“When I was in the eighth grade in Miss Gallucci’s English class, we were told to write what we wanted to have put on our tombstones, and mine was ‘She made a difference,” Mom explained. ‘I didn’t want to be in a grave with a lie on it.'” Jesse Katz, speaking about his mother Vera Katz in the Oregonian newspaper, 2017
Kuiper kept insisting he had a “very important message for the mayor” so we took him to see Mayor Vera Katz.
Vera Katz was Portland’s 49th mayor, from 1993 to 2005. When she was two months old, her (Jewish) family fled Nazi Germany for France. When she was 7 years old, the Nazis proceeded to invade France and her family fled once more. They hiked across the Pyrenees mountains on foot to Spain. Her father was so stressed from the ordeal that she said she remembered him taking her doll and hurling it off a cliff. ?? From Spain, her and her family managed to make their way to Manhattan via steamship. She eventually moved to Portland along with her husband and son.
A stay-at-home mother until 34, her political career began in the late 1960s. She started out licking envelopes ? and answering the phone at the Portland office for Robert F. Kennedy’s presidential campaign. By 1972, she had been elected to the Oregon House of Representatives. By 1985 she became the first female Speaker ♀️? of the Oregon House, where she served for three terms. She advocated for education and rights for women, the LGBTQ community ?️?, migrant workers and senior citizens.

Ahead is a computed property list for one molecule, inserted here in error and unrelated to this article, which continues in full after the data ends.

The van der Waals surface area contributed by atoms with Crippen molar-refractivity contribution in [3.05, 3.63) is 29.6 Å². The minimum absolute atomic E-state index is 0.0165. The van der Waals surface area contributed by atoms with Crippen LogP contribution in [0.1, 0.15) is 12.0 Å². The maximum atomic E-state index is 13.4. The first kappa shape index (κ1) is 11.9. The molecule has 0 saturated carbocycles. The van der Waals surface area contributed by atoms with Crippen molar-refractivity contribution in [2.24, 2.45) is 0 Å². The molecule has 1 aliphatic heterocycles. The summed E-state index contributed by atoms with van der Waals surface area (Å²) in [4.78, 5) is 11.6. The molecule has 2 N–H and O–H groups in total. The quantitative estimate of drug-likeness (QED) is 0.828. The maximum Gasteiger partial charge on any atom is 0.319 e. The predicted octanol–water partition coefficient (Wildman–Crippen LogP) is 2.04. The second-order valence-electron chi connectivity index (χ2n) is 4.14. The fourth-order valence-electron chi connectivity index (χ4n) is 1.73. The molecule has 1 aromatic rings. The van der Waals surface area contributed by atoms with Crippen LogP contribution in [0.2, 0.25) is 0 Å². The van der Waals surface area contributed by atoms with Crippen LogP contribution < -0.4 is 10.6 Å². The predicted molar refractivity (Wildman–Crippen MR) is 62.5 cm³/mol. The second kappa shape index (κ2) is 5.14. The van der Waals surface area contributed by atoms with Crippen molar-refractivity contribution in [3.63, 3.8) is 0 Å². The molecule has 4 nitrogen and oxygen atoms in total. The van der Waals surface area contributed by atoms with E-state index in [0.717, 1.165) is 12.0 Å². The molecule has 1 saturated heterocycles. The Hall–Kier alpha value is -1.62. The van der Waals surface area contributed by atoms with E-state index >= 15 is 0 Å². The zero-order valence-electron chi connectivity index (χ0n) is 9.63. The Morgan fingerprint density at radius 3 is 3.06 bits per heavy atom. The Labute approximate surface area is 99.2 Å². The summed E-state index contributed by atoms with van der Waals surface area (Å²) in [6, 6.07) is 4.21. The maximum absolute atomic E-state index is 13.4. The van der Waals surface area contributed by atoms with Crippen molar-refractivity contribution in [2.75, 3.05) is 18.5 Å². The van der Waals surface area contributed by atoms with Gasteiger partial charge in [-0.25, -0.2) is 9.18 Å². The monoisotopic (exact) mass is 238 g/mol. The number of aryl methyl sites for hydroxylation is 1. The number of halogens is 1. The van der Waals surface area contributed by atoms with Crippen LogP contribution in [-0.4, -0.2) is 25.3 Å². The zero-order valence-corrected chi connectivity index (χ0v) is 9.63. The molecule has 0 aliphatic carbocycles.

Vera had an enormous impact on the city of Portland as we know it today. She expanded the public transportation system (she never did get her drivers license), made the city much more bike-friendly, and helped develop some of Portland’s coolest neighborhoods like the South Waterfront, Pearl District and the Eastbank Esplanade, where this statue resides today. She passed away this past December after fighting cancer for nearly two decades.
What do you think Kuiper had to say to her?
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